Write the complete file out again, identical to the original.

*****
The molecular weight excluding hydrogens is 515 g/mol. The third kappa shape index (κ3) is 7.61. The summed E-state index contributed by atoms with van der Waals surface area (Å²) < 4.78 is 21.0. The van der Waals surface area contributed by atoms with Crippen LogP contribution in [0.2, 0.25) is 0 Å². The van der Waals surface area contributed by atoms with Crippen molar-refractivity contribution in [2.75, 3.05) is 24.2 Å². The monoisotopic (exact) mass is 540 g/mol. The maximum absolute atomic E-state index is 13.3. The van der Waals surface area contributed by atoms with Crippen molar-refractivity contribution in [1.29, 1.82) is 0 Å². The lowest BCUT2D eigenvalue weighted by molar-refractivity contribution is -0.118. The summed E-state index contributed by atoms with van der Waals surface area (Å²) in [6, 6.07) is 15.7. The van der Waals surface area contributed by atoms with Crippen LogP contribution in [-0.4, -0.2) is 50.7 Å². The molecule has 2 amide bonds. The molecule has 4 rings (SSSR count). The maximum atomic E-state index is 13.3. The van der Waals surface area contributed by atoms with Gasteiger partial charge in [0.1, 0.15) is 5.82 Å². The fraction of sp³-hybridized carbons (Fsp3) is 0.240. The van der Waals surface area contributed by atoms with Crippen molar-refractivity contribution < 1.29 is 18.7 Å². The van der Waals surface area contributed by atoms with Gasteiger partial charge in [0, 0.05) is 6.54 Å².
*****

The molecular weight excluding hydrogens is 515 g/mol. The third kappa shape index (κ3) is 7.61. The summed E-state index contributed by atoms with van der Waals surface area (Å²) < 4.78 is 21.0. The van der Waals surface area contributed by atoms with Crippen LogP contribution in [0.2, 0.25) is 0 Å². The van der Waals surface area contributed by atoms with Crippen molar-refractivity contribution in [2.75, 3.05) is 24.2 Å². The monoisotopic (exact) mass is 540 g/mol. The maximum absolute atomic E-state index is 13.3. The van der Waals surface area contributed by atoms with Crippen molar-refractivity contribution in [1.29, 1.82) is 0 Å². The lowest BCUT2D eigenvalue weighted by molar-refractivity contribution is -0.118. The summed E-state index contributed by atoms with van der Waals surface area (Å²) in [6, 6.07) is 15.7. The van der Waals surface area contributed by atoms with Crippen LogP contribution in [-0.4, -0.2) is 50.7 Å². The molecule has 2 amide bonds. The molecule has 4 rings (SSSR count). The maximum atomic E-state index is 13.3. The van der Waals surface area contributed by atoms with Gasteiger partial charge in [0.1, 0.15) is 5.82 Å². The fraction of sp³-hybridized carbons (Fsp3) is 0.240. The van der Waals surface area contributed by atoms with Crippen molar-refractivity contribution < 1.29 is 18.7 Å². The van der Waals surface area contributed by atoms with Gasteiger partial charge in [0, 0.05) is 6.54 Å².